Ursula Le Guin is an author better known for her science fiction and fantasy works. Her major works, the Earthsea novels, which follow the magical adventures of a wizard named Ged, and The Left Hand of Darkness, a novel set on an arctic planet, whose inhabitants are neither male nor female, establish her as a master of genre fiction. Having been a long time fan of Ursula Le Guin, when I found a book of her’s in the Feminist Library, that I had not read, I was very pleased!
A Very Long Way From Anywhere Else, first published in 1976, is more of a novella than a novel, being only 70 or so pages long, and (to my initial disappointment) is not a work of ‘hard’ science fiction, but a rather low key coming of age story set in the ‘real world’. The novel focuses on the friendship of a self-proclaimed ‘intellectual’ teenager Owen and the slightly older, quietly ambitious, Natalie. It is narrated from Owen’s perspective, looking back at the events of the novel and recalling how Natalie became his first real friend.
The work is aimed at the young adult audience, something that would be obvious even were it not for its publication by ‘Puffin Plus’. Both the teenagers consistently attest their differences from their peers, and their desire not to be another conformist teenager, in a way that can be slightly grating for an older reader. Perhaps this is because the misfit teenager is, by now at least, a slightly clichéd trope of fictional teenagers. However, the reason it has become so clichéd is, at least in part, due to the feeling of nonconformity being something many teenagers connect with, and Le Guin clearly wanting to work to be relatable to its audience.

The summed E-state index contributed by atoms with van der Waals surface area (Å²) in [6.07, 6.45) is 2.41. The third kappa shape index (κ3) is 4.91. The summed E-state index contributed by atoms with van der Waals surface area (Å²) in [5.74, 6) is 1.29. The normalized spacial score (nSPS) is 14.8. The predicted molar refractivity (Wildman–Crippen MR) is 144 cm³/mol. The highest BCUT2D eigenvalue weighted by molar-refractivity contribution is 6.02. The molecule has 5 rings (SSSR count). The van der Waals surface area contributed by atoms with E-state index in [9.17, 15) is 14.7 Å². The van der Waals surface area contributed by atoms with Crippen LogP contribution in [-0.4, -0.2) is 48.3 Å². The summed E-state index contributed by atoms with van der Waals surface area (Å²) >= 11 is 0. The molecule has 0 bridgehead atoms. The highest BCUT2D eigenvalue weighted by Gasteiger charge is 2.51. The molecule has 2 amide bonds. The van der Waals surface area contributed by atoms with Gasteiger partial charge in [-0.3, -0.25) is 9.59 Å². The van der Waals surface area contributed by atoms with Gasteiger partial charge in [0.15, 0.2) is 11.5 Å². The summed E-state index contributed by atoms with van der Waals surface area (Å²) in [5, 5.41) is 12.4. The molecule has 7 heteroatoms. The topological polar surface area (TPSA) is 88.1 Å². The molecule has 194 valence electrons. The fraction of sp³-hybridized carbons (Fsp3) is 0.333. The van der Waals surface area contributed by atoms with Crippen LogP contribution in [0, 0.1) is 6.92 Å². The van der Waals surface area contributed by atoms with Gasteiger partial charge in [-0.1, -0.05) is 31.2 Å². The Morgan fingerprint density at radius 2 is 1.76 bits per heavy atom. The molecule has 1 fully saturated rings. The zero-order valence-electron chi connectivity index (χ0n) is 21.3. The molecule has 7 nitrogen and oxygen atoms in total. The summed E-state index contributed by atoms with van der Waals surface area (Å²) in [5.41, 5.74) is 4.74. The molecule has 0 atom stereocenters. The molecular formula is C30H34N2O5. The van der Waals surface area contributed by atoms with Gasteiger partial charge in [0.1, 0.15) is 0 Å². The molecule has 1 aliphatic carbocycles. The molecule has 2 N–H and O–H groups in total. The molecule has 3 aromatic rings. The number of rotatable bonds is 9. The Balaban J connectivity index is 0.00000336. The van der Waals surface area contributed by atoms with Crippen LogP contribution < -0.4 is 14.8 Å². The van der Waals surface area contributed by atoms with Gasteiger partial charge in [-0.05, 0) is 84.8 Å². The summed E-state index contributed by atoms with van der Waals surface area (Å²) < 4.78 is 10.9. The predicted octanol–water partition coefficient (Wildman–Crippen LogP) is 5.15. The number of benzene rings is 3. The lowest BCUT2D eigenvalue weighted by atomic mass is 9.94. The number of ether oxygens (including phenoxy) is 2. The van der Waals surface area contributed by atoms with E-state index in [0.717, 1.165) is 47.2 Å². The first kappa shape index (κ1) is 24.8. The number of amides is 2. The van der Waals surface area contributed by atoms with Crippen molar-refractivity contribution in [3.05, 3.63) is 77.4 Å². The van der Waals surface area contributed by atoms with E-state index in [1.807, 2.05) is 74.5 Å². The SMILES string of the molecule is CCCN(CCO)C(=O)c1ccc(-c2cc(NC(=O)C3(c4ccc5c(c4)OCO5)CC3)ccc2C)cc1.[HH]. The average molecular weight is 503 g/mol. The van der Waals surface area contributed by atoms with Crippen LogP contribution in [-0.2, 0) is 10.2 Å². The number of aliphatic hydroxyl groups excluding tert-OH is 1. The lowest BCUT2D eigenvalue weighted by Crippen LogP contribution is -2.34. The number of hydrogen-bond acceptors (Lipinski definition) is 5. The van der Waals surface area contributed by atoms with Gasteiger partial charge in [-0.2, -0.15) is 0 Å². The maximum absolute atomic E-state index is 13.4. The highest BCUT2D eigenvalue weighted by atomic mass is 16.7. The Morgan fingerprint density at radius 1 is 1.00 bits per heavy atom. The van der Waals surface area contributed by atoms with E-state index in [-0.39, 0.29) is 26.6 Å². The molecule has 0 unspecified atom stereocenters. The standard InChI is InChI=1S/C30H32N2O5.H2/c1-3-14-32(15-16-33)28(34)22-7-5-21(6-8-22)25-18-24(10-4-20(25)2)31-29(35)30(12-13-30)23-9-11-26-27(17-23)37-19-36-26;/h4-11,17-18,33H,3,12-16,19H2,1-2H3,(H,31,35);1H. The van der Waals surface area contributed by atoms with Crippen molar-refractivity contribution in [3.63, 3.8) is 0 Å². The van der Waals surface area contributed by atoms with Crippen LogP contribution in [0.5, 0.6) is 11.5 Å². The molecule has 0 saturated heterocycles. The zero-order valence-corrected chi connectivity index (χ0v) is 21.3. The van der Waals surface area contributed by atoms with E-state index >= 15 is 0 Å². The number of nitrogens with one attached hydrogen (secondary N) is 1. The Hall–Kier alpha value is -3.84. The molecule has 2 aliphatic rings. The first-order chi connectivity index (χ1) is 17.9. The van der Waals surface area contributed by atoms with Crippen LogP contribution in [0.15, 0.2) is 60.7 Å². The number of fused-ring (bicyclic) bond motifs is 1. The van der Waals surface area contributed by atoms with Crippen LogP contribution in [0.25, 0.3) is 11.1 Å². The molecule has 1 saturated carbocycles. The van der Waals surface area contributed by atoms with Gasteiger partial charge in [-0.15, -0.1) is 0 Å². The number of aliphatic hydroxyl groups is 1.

The audience of the work is important to bear in mind as overall the work is clearly aimed to impart a feminist message concerning the role of sex in male/female friendship. Although, of course, many people could benefit from this message, the didacticism of the story makes it a fitting read for young adults.
Without giving too much away plot wise, Natalie and Owen’s friendship runs into trouble when society’s preconceptions of male/female friendship influences Owen’s perception of the route his and Natalie’s relationship should take. As the events that disrupt their friendship unfold, Le Guin is able to offer a valuable critique of male entitlement; Owen’s misfortunes in the book are the result of his mistaken belief that he alone should decide the nature of his relationship with Natalie – something he eventually realises is wrong. Natalie on the other hand, constantly stresses that all decisions surrounding sex and love must be mutual. What I liked most about the story was that although the book is written from Owen’s perspective, Natalie’s feelings and views are ultimately vindicated. Owen the narrator, looking at the events in hindsight, is ashamed of his actions and Natalie is shown to be the voice of maturity and wisdom.
It is in its exploration of these themes that the book really excels and leaves its mark on the reader. Although I still would not consider the work a ‘must read’ of the Le Guin corpus, if I consider how much resonance I found with the ideas in the book reading it now, I can only imagine how I would have responded to it as a teenager, perhaps being introduced to these ideas for the first time.
Review by Emmy Callaghan